A novel finding of this study is the positive association between the presence of older siblings in the household and children’s MVPA. Previous work has considered the number of people in the household or number of siblings [20], [32], but the authors are unaware of studies looking at the differential effect of having older and younger siblings. Older siblings may play the role of play-mate, encouraging physically active and rough play, but may also model activity behaviour. The observation that having older siblings is associated with time spent in MVPA, but not in LPA, provides an indication of the intensity of play with older siblings. Interventions should therefore consider the entire family unit, not just the parents and target child, when promoting physical activity [33]. Surprisingly, and in contrast to research in older children [34], maternal reporting of presence of neighbourhood children was negatively associated with LPA and, in boys only, MVPA. The reasons for this unexpected finding are unknown, although it could indicate that interactions with neighbourhood children occur mostly indoors where children are known to be less active [15]. This would fit with a trend towards less independent outdoor activity of children in general [35].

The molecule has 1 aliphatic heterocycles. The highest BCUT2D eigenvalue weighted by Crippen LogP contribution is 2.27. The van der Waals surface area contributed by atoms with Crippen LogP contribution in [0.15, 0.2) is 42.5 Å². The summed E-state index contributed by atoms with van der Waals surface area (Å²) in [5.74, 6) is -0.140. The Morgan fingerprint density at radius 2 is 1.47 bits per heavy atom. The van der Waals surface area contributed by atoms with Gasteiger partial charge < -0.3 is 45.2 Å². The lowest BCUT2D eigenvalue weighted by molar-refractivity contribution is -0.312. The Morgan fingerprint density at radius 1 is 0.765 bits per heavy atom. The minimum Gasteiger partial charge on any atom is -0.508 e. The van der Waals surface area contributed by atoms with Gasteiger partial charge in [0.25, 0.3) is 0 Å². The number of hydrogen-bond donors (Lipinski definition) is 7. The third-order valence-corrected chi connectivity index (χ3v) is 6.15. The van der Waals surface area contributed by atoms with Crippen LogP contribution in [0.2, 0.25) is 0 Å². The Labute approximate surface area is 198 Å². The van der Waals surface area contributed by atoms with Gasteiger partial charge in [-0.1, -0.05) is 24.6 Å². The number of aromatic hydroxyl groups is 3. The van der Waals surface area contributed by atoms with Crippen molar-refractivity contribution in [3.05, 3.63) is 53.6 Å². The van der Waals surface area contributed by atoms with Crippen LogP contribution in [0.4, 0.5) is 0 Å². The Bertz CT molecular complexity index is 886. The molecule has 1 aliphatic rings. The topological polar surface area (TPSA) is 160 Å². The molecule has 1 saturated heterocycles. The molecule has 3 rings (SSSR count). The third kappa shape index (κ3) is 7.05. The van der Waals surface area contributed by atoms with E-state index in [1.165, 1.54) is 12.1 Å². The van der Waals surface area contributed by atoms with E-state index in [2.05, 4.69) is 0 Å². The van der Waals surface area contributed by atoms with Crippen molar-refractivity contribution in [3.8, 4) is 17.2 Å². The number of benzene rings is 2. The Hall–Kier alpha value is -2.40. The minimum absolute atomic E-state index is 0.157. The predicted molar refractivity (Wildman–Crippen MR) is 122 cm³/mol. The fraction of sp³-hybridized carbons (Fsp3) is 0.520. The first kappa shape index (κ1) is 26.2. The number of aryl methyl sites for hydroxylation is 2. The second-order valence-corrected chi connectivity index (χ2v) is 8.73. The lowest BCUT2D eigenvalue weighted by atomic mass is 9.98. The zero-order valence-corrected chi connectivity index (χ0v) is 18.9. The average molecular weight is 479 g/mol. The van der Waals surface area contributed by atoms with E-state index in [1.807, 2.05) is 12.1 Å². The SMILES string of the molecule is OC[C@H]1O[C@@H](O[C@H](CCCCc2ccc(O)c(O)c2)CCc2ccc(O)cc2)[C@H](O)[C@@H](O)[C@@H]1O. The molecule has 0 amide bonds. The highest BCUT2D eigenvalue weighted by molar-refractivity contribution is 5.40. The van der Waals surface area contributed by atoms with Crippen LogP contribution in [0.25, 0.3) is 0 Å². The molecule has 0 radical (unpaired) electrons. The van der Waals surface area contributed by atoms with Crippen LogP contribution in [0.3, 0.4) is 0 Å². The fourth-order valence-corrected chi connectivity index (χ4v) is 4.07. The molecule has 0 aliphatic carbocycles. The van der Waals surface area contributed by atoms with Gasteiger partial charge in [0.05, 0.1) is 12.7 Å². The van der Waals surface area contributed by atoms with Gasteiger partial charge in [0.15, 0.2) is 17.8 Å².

None of the personal level factors were associated with four-year olds’ activity levels, even though some included factors have previously been associated with activity levels in older age groups, such as BMI z-score and enjoyment. In unadjusted analyses, children were engaged in less LPA if their mother reported them to be well behaved. This may reflect the perception that children who sit quietly are better behaved, a potentially desirable attribute of a young child. Although non-significant in the multivariable analyses, it is worth considering the impact of behavioural expectations on children’s activity levels in future work. A mother’s self-reported activity level was positively associated with her child’s time spent in LPA. A positive association between parental and preschooler PA have been consistently shown in previous work [15]. Given the important influence of a mother’s behaviour on her children’s, it is concerning that lower levels of physical activity have previously been observed in mothers of young children compared to women without children [36]. A further understanding of the correlates of mothers’ activity levels is therefore necessary.